New Jersey Motorists Await End of Red Light Camera Experiment

The end of New Jersey's red light camera program couldn't come soon enough for Alex Valdez. In fact, it didn't.

"This is B.S.," Valdez muttered Tuesday as he sat in his truck at a gas station on Routes 1 & 9, staring at a printout of a $140 ticket for running a red light on the heavily congested artery south of Newark Liberty Airport.

By midnight, cameras that have recorded hundreds of thousands of red light violations in two dozen towns were scheduled to go dark as the much-scrutinized pilot program comes to an end after five years filled with controversy.

"It's over? Thank god," said Valdez, 27, of Perth Amboy, no doubt echoing the sentiments of untold numbers of motorists who have run afoul of the eye in the sky. "Some of the lights have warnings, some don't. It seems like most don't. It's unfair."

The Legislature would need to restart the program, but the prospects aren't considered good after Gov. Chris Christie said over the summer that he wouldn't be inclined to support its renewal. Christie's office declined comment last month and referred to his earlier statement.

The program's difficulties have been well documented. A federal lawsuit resulted in refunds to hundreds of thousands of violators, and a computer glitch this year voided more than 15,000 tickets. In 2012, the state had to temporarily suspend dozens of the cameras over concerns that yellow lights weren't properly timed to give drivers time to brake safely.

What isn't in dispute is that the cameras have enriched the coffers of the 25 towns that signed up for the pilot program through the state Department of Transportation (50 more towns applied but weren't included). For example, one intersection on Routes 1 & 9 in Linden produced more than 17,000 citations in a 12-month period, ranging from $85 to $140 each. An intersection on Route 70 in Cherry Hill produced more than 20,000.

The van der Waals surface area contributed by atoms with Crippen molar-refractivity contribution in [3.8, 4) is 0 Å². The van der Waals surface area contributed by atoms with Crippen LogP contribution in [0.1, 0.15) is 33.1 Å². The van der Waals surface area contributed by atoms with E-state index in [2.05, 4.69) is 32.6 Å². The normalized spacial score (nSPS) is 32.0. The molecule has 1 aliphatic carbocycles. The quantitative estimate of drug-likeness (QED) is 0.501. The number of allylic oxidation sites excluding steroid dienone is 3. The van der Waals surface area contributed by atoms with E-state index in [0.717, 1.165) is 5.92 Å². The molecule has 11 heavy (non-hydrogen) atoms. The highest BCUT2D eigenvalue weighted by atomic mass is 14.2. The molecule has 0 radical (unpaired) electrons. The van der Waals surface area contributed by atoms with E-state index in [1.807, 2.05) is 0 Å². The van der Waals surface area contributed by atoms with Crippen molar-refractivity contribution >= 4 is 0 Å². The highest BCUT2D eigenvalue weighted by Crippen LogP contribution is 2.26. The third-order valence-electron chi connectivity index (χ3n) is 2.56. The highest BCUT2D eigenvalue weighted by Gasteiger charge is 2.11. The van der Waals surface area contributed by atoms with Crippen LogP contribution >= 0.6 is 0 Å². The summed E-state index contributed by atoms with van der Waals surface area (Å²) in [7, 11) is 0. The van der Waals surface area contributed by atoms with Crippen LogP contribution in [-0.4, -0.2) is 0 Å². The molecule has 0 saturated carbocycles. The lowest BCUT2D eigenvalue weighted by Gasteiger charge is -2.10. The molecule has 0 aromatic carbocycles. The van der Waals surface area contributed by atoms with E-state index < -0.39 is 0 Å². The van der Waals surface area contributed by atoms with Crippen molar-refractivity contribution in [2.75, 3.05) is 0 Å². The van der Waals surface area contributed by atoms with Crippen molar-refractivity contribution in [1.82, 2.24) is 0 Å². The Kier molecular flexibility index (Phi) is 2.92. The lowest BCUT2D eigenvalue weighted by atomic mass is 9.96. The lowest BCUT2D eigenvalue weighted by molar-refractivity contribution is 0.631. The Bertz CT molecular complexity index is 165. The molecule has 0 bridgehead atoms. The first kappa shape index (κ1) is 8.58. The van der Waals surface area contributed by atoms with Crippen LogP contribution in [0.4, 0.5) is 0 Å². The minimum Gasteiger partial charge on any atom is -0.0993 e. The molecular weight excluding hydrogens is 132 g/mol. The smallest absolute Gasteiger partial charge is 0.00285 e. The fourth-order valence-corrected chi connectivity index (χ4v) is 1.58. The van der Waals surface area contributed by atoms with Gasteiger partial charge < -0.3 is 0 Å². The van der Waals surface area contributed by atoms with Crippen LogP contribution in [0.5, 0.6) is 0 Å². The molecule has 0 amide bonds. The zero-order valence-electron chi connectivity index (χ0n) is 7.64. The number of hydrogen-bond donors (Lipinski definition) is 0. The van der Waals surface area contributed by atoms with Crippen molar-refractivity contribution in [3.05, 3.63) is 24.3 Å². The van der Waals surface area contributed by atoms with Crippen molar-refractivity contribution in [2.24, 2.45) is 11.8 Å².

Not every town embraced the cash windfall. Brick Township pulled the plug on its cameras earlier this year, claiming a negligible effect on safety, and Pohatcong Township said it would drop out of the program if it extended past this month.

"From my perspective, for your budget it's great to have the cameras, but sometimes you have to look at what's right and what's wrong," Pohatcong Mayor James Kern III said.

Lawmakers who have opposed the cameras, in particular Assemblyman Declan O'Scanlon and state Sen. Michael Doherty, both Republicans, posted statements online applauding the end of the program. O'Scanlon planned to celebrate between 10 p.m. and midnight at a restaurant in South Plainfield that sits near an intersection monitored by the cameras.

Linden Councilman Peter Brown and other officials say the cameras have made roads safer and changed driver behavior for the better. Foes claim the cameras don't target the red-light runners who cause the most serious accidents but instead punish people mostly for turning right on red without coming to a complete stop. They also point to increases in rear-end collisions at some intersections where cameras are present.

A spokesman for American Traffic Solutions, which operates the cameras in 17 New Jersey towns, said the statistics show the program has worked.

"While the number of vehicles on the road has increased, the number of crashes had decreased, as has the number of violations," spokesman Charles Territo said. "That's exactly what the program was designed to accomplish."

Copyright AP - Associated Press
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